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Chapter 14

Skimming Pricing is used when introducing a new or innovative product, and involves setting the highest initial price that customers really desiring the product are willing to pay
Penetration Pricing involves setting a low initial price on a new product to appeal immediately to the mass market
Prestige Pricing involves setting a high price so that quality- or status-conscious consumers will be attracted to the product and buy it.
Price lining involves setting the price of a line of products at a number of different specific pricing points.
Odd-even pricing involves setting prices a few dollars or cents under an even number.
Target pricing consists of (1) estimating the price that ultimate consumers would be willing to pay for a product, (2) working backward through markups taken by retailers and wholesalers to determine what price to charge wholesalers, and then (3) deliberately adjusting
Bundle pricing involves the marketing of two or more products in a single package price.
Yield management pricing involves the charging of different prices to maximize revenue for a set amount of capacity at any given time.
Standard markup pricing involves adding a fixed percentage to the cost of all items in a specific product class.
Cost-plus pricing involves summing the total unit cost of providing a product or service and adding a specific amount to the cost to arrive at a price.
Experience curve pricing is a method of pricing based on the learning effect, which holds that the unit cost of many products and services declines by 10 percent to 30 percent each time a firm’s experience at producing and selling them doubles, resulting in possible rapid price r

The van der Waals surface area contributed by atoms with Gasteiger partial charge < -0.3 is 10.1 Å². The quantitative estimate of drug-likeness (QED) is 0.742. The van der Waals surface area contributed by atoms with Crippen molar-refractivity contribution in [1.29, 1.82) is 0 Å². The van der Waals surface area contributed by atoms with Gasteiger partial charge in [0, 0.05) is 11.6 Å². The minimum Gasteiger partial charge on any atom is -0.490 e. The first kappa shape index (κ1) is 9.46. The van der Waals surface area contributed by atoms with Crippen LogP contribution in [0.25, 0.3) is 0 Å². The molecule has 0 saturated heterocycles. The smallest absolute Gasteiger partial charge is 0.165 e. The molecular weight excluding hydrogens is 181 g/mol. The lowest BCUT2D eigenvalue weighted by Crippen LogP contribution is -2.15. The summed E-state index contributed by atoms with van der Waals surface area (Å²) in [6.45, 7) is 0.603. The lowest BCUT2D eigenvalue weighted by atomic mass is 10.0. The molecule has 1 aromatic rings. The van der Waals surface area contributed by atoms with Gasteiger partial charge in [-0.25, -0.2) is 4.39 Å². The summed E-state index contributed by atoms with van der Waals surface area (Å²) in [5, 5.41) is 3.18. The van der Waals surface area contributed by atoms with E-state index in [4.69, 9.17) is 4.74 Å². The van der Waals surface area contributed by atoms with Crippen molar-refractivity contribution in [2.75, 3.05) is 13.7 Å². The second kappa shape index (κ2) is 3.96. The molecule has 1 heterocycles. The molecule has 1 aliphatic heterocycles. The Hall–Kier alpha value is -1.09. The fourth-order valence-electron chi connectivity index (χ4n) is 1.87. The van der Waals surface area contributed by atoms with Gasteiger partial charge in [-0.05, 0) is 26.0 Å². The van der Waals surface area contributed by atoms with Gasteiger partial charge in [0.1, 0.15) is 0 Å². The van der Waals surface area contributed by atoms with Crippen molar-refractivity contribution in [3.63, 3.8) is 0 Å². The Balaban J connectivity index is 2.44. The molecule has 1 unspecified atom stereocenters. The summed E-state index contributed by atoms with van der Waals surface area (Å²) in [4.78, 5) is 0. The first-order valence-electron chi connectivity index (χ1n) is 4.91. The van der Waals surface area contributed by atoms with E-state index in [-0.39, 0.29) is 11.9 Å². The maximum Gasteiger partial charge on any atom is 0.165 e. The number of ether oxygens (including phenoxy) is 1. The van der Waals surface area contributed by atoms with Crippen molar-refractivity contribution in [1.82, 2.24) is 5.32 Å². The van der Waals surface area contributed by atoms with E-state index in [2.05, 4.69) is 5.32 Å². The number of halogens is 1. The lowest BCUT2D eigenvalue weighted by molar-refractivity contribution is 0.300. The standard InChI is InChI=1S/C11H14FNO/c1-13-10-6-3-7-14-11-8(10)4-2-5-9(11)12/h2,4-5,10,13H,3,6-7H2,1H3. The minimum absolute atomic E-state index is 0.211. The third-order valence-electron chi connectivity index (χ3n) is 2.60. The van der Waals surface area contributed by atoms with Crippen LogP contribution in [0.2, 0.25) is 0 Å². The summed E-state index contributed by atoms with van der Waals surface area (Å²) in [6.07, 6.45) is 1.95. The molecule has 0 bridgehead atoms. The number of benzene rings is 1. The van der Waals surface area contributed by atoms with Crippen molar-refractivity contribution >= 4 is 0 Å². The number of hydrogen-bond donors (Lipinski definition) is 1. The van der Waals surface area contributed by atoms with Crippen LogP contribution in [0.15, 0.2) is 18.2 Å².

Target profit pricing involves setting an annual target of a specific dollar volume of profit.
Target return-on-sales pricing involves setting a price to achieve a profit that is a specified percentage of the sales volume.
Target return-on-investment pricing involves setting a price to achieve an annual target return-on-investment (ROI).
Customary pricing involves pricing setting a price that is dictated by tradition, a standardized channel of distribution, or other competitive factors.
Above-, at, or below-market pricing involves setting a market price for a product or product class based on a subjective feel for the competitors’ price or market price as the benchmark.
Loss-leader pricing involves deliberately selling a product below its customary price, not to increase sales, but to attract customers’ attention in hopes that they will buy other products as well.
One-Price Policy involves setting one price for all buyers of a product or service. Also called fixed pricing.
flexible price policy involves setting different prices for products and services depending on individual buyers and purchase situations. Also called dynamic pricing.
Product line pricing involves the setting of prices for all items in a product line to cover the total cost and produce a profit for the complete line, not necessarily for each item.
price war involves successive price cutting by competitors to increase or maintain their unit sales or market share.
Quantity discounts are reductions in unit costs for a larger order.
FOB origin pricing is the “free on board” (FOB) price the seller quotes that includes only the cost of loading the product onto the vehicle and specifies the name of the location where the loading is to occur (seller’s factory or warehouse).
Uniform delivered pricing is the price that the seller quotes includes all transportation costs
Basing-point pricing involves selecting one or more geographical locations (basing point) from which the list price for products plus freight expenses are charged to the buyer.
Price fixing involves a conspiracy among firms to set prices for a product.
Price discrimination is the practice of charging different prices to different buyers for goods of like grade and quality
Predatory pricing is the practice of charging a very low price for a product with the intent of driving competitors out of business
Created by: jordansorsak